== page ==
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Clarification on the output of partial derivatives

  1. Apr 17, 2012 #1
    1. In the Khan academy video I watched on partial derivatives, I understand absolutely everything except for the last 20 seconds which confused me.

    http://www.youtube.com/watch?v=1CMDS4-PKKQ

    Using the formula:

    Z = x² + xy + y²

    @z/@x = 2x +y

    x=0.2, y=0.3

    2(.2) + .3 = .7

    What I know this means: At an x value of 0.2 and a y constant of 0.3, the slope of the tangent line will be 0.7.

    At the end of the Khan video though, he stated:

    "So everytime X increases, 1, Z will increase by 0.7"

    Did I miss something or is this a mistake? What is in the video is a curve that is constantly changing so the slope will always be different. The only way to say that every increase in X will result in 0.7 is if we are dealing with a planar surface correct?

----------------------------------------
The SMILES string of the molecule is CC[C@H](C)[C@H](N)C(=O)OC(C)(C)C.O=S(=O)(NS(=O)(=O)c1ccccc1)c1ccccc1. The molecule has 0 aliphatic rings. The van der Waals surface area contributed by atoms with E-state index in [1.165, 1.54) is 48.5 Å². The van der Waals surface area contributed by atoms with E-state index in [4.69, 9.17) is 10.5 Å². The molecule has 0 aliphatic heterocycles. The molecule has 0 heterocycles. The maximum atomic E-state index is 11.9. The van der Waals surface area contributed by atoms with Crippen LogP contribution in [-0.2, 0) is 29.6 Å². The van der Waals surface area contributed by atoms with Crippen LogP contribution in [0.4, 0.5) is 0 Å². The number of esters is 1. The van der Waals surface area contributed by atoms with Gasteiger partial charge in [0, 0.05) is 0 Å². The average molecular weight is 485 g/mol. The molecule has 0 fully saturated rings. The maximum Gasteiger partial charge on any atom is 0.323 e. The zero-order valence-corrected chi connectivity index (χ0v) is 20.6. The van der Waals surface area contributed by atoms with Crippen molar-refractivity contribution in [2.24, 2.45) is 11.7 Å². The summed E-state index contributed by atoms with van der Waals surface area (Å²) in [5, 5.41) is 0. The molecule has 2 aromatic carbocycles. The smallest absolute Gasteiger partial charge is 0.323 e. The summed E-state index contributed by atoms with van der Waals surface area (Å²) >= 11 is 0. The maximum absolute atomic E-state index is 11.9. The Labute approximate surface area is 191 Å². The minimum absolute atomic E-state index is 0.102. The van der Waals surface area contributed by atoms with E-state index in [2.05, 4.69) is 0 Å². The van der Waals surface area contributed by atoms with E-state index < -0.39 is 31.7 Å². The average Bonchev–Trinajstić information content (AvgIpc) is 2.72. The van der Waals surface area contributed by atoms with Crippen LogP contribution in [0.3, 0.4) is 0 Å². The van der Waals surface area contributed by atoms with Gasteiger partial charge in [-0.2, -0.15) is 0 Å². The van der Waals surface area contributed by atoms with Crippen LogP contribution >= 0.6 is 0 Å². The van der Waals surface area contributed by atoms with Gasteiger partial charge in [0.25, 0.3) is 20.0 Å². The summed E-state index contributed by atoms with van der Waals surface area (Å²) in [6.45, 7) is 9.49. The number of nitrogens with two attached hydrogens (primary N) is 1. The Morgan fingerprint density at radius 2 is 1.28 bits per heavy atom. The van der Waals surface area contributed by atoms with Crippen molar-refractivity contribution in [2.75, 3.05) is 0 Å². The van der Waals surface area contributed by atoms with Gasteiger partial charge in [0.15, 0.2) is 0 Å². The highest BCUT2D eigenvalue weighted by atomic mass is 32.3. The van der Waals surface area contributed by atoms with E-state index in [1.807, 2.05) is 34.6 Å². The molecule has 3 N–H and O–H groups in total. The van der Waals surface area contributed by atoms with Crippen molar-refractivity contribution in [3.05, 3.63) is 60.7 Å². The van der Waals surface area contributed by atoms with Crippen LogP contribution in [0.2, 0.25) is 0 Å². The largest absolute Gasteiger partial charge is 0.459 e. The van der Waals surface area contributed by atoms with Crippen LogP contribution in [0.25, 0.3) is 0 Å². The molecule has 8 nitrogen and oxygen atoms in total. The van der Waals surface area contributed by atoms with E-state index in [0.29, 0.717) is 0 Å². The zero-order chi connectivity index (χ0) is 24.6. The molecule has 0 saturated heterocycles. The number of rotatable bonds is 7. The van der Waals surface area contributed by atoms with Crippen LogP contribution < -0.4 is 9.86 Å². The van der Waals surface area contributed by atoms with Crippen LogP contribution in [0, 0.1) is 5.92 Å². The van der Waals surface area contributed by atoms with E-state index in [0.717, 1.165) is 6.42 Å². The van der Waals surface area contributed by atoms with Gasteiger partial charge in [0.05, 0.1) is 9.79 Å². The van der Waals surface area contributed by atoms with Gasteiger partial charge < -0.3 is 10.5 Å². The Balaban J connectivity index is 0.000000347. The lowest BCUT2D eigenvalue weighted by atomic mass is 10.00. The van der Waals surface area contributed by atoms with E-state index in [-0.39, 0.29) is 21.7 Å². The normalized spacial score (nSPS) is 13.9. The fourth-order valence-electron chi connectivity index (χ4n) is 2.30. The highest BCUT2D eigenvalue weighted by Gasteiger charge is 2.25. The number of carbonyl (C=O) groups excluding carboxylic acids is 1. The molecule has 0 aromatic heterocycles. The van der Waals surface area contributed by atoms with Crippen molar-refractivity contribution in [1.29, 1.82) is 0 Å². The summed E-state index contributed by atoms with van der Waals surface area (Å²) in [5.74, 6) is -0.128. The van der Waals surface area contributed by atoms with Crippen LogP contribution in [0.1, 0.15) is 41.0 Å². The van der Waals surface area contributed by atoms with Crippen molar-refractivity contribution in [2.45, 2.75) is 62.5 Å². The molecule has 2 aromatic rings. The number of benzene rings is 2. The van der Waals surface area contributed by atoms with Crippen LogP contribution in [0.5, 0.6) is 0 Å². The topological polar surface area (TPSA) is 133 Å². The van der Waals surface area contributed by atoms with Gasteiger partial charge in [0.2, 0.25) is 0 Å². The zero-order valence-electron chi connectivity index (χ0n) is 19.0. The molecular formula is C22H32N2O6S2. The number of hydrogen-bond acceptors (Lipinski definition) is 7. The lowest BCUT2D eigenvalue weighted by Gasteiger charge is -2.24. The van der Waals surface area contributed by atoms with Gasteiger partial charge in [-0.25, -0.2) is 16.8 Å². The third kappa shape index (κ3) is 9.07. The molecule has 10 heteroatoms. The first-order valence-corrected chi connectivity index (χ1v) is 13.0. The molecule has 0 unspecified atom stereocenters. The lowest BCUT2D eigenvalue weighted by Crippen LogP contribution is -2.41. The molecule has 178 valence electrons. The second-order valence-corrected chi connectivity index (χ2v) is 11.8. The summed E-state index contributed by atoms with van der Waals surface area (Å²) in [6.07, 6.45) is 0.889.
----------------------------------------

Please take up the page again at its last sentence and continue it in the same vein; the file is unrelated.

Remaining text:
2. jcsd
  3. Apr 17, 2012 #2
    Yes, your interpretation is correct. He misspoke and should have said z increases approximately 0.7 units from its value at (0.2, 0.3) if x increases from 0.2 to 1.2 using a linear approximation from that point. The linear approximation deviates from the curve; the only way to get the actual increase is to evaluate the nonlinear function z at each point.
     
  4. Apr 18, 2012 #3
    Thanks. I was frustrated thinking that I didn't understand some crucial general concept but now am good.
     
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